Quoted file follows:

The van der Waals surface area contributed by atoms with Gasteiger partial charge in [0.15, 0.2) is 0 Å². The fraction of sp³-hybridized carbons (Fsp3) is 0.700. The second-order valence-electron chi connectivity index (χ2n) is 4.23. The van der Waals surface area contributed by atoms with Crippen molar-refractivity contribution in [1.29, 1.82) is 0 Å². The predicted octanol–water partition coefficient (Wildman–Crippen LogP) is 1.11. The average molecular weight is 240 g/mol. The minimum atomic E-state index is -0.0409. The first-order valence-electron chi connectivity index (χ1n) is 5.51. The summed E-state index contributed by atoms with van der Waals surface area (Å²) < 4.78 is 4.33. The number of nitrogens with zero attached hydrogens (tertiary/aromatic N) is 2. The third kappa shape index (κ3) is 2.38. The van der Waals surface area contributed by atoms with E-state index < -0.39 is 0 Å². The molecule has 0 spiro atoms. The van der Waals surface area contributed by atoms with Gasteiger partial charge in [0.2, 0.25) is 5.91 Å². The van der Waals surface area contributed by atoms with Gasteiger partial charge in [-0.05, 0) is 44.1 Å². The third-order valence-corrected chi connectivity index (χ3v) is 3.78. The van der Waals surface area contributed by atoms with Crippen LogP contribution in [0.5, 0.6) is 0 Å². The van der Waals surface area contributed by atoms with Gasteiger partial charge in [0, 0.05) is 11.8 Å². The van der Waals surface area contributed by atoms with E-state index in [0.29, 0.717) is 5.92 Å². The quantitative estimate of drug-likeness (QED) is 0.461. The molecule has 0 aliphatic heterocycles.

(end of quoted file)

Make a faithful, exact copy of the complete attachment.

The van der Waals surface area contributed by atoms with Gasteiger partial charge in [0.15, 0.2) is 0 Å². The fraction of sp³-hybridized carbons (Fsp3) is 0.700. The second-order valence-electron chi connectivity index (χ2n) is 4.23. The van der Waals surface area contributed by atoms with Crippen molar-refractivity contribution in [1.29, 1.82) is 0 Å². The predicted octanol–water partition coefficient (Wildman–Crippen LogP) is 1.11. The average molecular weight is 240 g/mol. The minimum atomic E-state index is -0.0409. The first-order valence-electron chi connectivity index (χ1n) is 5.51. The summed E-state index contributed by atoms with van der Waals surface area (Å²) < 4.78 is 4.33. The number of nitrogens with zero attached hydrogens (tertiary/aromatic N) is 2. The third kappa shape index (κ3) is 2.38. The van der Waals surface area contributed by atoms with E-state index < -0.39 is 0 Å². The molecule has 0 spiro atoms. The van der Waals surface area contributed by atoms with Gasteiger partial charge in [0.2, 0.25) is 5.91 Å². The van der Waals surface area contributed by atoms with Gasteiger partial charge in [-0.05, 0) is 44.1 Å². The third-order valence-corrected chi connectivity index (χ3v) is 3.78. The van der Waals surface area contributed by atoms with Crippen LogP contribution in [0.5, 0.6) is 0 Å². The van der Waals surface area contributed by atoms with Gasteiger partial charge in [0, 0.05) is 11.8 Å². The van der Waals surface area contributed by atoms with E-state index in [0.29, 0.717) is 5.92 Å². The quantitative estimate of drug-likeness (QED) is 0.461. The molecule has 0 aliphatic heterocycles.